Law Center Takes Health Care Challenge to Supreme Court

July 28, 2011 ( - The Thomas More Law Center announced it has filed a petition in the U. S. Supreme Court, asking the high court to review its constitutional challenge to the Patient Protection and Affordable Care Act.

The Law Center’s Petition for Writ of Certiorari claims, “Review is necessary to establish a meaningful limitation on congressional power under the Commerce Clause.”  In the Petition, the Law Center warned, “If the Act is understood to fall within Congress’s Commerce Clause authority, the federal government will have absolute and unfettered power to create complex regulatory schemes to fix every perceived problem imaginable and to do so by ordering private citizens to engage in affirmative acts, under penalty of law…”  

Last month, the 6th U.S. Circuit Court of Appeals upheld a lower court’s ruling that the individual coverage mandate in the health care reform bill is constitutional (see Court Upholds Ruling that Health Care Law is Constitutional).  

The lower court found that “far from ‘inactivity, by choosing to forgo insurance, plaintiffs are making an economic decision to try to pay for health-care services later, out of pocket, rather than now through the purchase of insurance, collectively shifting billions of dollars . . . onto other market participants.”   The judge contended that unless young and healthy people are required to purchase coverage, the pool of insured Americans would be skewed toward the sick. That, in turn, would make it impossible for insurers to comply with protections such as the law’s prohibition on discriminating against those with preexisting conditions.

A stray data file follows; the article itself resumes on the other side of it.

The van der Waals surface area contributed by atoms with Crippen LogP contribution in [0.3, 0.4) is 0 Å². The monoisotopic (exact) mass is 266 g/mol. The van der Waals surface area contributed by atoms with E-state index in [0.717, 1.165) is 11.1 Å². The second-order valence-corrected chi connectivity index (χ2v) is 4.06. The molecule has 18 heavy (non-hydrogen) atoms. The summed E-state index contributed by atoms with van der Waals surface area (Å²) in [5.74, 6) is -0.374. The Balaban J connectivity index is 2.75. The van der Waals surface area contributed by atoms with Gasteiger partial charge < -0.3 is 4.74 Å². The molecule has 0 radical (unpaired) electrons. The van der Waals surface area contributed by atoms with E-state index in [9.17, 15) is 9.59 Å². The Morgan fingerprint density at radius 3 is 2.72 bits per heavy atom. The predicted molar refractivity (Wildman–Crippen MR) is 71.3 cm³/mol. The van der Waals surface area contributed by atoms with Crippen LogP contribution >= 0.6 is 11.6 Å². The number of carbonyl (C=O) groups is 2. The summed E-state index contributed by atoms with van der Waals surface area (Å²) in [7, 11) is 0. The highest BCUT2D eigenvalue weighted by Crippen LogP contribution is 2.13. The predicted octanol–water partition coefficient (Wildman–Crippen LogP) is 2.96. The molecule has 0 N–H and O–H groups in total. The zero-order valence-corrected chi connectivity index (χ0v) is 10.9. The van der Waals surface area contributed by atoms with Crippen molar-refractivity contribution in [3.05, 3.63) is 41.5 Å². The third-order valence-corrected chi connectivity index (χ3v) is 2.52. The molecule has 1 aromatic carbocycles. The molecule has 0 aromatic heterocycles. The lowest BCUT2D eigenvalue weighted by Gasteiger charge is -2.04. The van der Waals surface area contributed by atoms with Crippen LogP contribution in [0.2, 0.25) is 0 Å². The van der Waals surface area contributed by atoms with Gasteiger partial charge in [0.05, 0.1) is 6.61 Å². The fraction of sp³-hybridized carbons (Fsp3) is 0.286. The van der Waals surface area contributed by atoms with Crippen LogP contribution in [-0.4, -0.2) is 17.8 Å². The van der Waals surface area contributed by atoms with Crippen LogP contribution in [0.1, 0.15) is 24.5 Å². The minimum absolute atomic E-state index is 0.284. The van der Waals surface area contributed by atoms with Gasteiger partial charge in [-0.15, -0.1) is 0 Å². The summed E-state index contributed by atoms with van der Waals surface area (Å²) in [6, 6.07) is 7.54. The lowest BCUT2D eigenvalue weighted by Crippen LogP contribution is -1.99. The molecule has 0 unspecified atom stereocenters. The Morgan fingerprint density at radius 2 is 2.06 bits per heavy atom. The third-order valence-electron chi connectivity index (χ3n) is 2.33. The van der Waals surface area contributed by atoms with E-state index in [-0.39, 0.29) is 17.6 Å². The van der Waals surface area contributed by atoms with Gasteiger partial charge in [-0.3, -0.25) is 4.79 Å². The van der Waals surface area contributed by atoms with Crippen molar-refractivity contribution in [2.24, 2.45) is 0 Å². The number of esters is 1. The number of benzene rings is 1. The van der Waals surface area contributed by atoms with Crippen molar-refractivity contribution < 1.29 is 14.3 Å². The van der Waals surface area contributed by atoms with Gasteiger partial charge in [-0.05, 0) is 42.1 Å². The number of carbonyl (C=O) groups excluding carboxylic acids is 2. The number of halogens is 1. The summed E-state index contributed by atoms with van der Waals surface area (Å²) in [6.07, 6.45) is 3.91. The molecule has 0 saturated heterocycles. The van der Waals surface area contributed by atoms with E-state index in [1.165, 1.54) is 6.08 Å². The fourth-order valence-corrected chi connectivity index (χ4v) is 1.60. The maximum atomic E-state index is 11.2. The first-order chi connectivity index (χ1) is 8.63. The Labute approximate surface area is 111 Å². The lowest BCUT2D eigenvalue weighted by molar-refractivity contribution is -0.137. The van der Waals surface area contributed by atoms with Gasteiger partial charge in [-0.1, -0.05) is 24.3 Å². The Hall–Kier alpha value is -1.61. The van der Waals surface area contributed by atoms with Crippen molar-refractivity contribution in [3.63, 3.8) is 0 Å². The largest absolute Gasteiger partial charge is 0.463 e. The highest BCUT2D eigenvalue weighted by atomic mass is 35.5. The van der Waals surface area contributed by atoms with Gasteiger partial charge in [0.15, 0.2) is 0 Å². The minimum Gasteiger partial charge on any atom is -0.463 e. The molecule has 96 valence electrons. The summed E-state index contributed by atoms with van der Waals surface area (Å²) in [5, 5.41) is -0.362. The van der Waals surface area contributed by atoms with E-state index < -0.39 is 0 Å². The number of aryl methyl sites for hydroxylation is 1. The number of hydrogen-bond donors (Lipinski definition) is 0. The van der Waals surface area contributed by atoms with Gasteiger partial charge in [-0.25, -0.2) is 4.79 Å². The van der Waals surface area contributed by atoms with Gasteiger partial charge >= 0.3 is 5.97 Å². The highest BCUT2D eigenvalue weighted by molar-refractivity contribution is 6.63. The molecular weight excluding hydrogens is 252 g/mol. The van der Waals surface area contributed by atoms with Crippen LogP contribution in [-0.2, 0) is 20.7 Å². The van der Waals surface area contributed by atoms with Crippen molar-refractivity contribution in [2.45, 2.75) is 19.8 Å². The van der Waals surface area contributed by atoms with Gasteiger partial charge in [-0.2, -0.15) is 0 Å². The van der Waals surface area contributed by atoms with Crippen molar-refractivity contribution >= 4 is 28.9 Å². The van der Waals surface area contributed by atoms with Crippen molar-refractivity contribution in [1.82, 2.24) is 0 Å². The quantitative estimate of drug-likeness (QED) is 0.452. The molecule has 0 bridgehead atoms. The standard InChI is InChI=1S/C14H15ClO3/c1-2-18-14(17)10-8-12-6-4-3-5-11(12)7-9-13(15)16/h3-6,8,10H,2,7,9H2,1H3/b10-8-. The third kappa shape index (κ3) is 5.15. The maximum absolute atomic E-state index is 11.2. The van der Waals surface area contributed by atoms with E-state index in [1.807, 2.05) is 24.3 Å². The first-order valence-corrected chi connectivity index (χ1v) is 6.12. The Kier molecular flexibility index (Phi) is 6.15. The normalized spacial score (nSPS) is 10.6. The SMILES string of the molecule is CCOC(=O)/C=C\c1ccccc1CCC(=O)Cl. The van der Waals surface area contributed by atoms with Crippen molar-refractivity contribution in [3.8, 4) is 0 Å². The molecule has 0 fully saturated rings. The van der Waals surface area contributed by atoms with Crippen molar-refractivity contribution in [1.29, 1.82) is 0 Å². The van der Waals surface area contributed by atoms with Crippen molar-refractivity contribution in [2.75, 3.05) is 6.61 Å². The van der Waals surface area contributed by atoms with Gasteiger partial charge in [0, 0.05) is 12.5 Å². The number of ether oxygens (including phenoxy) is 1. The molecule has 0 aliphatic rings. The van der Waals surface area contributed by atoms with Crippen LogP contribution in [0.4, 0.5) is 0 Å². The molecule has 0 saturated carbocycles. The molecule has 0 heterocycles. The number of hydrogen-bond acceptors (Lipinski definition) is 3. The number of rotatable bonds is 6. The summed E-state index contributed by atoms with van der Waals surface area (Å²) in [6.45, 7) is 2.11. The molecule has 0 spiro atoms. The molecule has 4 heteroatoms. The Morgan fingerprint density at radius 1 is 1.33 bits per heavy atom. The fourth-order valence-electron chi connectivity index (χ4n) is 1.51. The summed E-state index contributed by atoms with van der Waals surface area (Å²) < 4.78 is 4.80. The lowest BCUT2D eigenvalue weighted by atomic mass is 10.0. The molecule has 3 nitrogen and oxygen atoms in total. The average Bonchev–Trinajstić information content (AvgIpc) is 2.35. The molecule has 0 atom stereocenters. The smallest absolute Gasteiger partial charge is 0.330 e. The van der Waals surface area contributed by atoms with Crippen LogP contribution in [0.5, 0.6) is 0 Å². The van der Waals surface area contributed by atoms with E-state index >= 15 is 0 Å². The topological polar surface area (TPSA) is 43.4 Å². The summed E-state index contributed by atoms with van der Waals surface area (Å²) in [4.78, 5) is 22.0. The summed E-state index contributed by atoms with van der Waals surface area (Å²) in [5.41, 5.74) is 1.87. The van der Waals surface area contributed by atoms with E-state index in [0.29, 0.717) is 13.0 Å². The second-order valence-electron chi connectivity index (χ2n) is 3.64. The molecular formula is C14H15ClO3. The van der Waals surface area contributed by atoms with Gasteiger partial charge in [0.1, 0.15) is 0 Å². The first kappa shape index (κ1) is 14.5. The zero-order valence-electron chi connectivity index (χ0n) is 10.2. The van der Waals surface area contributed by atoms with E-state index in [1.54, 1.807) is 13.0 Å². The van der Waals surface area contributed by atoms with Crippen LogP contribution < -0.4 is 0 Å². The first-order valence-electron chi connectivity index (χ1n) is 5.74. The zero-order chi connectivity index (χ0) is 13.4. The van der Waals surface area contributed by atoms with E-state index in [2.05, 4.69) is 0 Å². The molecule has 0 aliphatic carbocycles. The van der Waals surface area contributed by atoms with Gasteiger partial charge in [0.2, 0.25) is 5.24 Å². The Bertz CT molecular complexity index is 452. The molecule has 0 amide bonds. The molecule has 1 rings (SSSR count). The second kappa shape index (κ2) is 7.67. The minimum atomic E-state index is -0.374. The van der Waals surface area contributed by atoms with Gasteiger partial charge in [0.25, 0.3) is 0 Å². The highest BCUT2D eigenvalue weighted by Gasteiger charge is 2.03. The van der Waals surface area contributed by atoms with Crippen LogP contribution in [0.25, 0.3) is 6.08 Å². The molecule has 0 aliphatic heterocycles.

The Law Center’s announcement said the government will now have 30 days to file a response, and the Law Center will have approximately 10 days to file a reply.  The case will then be submitted to a conference for a decision by the Justices as to whether the petition should be granted.   

The Law Center’s petition is here.